Find a doctor experienced in treating tick-borne diseases. If you had a brain tumor, you’d probably seek out a doctor with lots of experience treating that specific type of cancer. The best way to find physicians trained in treating complex tick-borne diseases is to contact the International Lyme and Associated Diseases Society, a nonprofit organization that can send you a list of practitioners in your area. Don’t waste valuable treatment time trying to convince an inexperienced physician that you’re really sick. Find an expert who knows which drugs are most effective for each of the tick co-infections and in what order to treat them.
Treatment for Lyme is too often delayed — but hope is on the horizon
As I was writing this story, I showed the 2002 beach photo to my husband and asked him what he thought of the couple in it, us, 17 years ago.
“Naive,” he said.
“If you could turn back time, would you do it?” I asked.
Now that I’m on the other side of my tick-borne illnesses, I spend a lot of time thinking about how to help others avoid the ordeal that my family went through. Here I offer up my personal story as a burnt offering, a cautionary tale, in the hopes that others might avoid the mistakes we made.
The reasons behind the misinformation associated with tick-borne diseases are multifaceted and complex. One of the primary reasons Lyme disease has been ignored by the pharmaceutical industry, a force for good in other diseases, is that there’s no money in it — the cure is an early dose of off-patent, cheap antibiotics. While there’s a profit potential with a Lyme vaccine (one is in development in France), it offers no protection against other serious tick-borne diseases, so it may never be widely adopted. With no accurate diagnostics on the market, Lyme patients are often misdiagnosed with fibromyalgia, chronic fatigue, multiple sclerosis, or irritable bowel syndrome. So for pharma companies, the real money is in treating the daily symptoms of chronic Lyme disease — pain, depression, and inflammation — with lucrative blockbuster drugs.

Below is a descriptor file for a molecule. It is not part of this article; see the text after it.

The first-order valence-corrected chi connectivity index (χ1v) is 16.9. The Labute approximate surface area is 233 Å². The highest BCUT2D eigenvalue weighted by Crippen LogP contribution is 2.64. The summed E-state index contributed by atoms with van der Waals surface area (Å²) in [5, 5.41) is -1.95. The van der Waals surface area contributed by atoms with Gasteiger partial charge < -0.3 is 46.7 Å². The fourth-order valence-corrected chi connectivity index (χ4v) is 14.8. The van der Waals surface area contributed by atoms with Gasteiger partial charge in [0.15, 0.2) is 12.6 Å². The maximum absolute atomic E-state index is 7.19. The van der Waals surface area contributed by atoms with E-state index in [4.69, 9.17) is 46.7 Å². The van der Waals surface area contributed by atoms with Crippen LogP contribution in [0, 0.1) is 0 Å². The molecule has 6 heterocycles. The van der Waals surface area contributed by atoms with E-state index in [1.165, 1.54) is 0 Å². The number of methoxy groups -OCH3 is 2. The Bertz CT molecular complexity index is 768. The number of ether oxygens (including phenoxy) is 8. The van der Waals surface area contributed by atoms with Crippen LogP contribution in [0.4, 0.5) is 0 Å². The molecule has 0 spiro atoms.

There is no medical insurance reimbursement code for chronic Lyme disease. Medical insurance companies are under tremendous pressure to reduce costs, and labeling chronic Lyme as a “syndrome” rather than a legitimate disease gives them grounds to deny the expensive ongoing care costs of these very sick patients.
A close examination of the backstory of Lyme disease shows other factors that have corrupted the foundational science of Lyme disease. In Under Our Skin, I explain how researchers’ financial interests in vaccines and test kits may have negatively influenced the original definition and diagnostic recommendations for Lyme disease. In my book Bitten, I explore evidence that suggests the initial Lyme outbreak was caused by a bioweapons release of an organism that was left out of scientific publications. This book, a call to action for researchers, asks the question, “Could an unacknowledged human-engineered microbe be contributing to the confusing set of symptoms that tick-bit patients are experiencing today?”
This leaves us with a medical system that is structurally designed to delay treatment and do harm to tick-borne disease patients.
But there is hope on the horizon.
This year, the CDC announced that it will improve its passive system for tracking tick-borne diseases by funding a more coordinated national surveillance program. And there are a few companies and universities working on more accurate, faster diagnostics for all the tick-borne diseases. But these structural fixes won’t be done anytime soon.
In the meantime, the best advice I have to offer is to take charge of your health care. Do your research before you go to the clinic, and find a physician who will be open-minded about the real risks of tick-borne diseases. Realize that you might have to fight to be tested and to be treated with protocols that will restore your health.
Kris Newby is an award-winning science writer at Stanford University and the senior producer of the Lyme disease documentary Under Our Skin. Her new book is Bitten: The Secret History of Lyme Disease and Biological Weapons.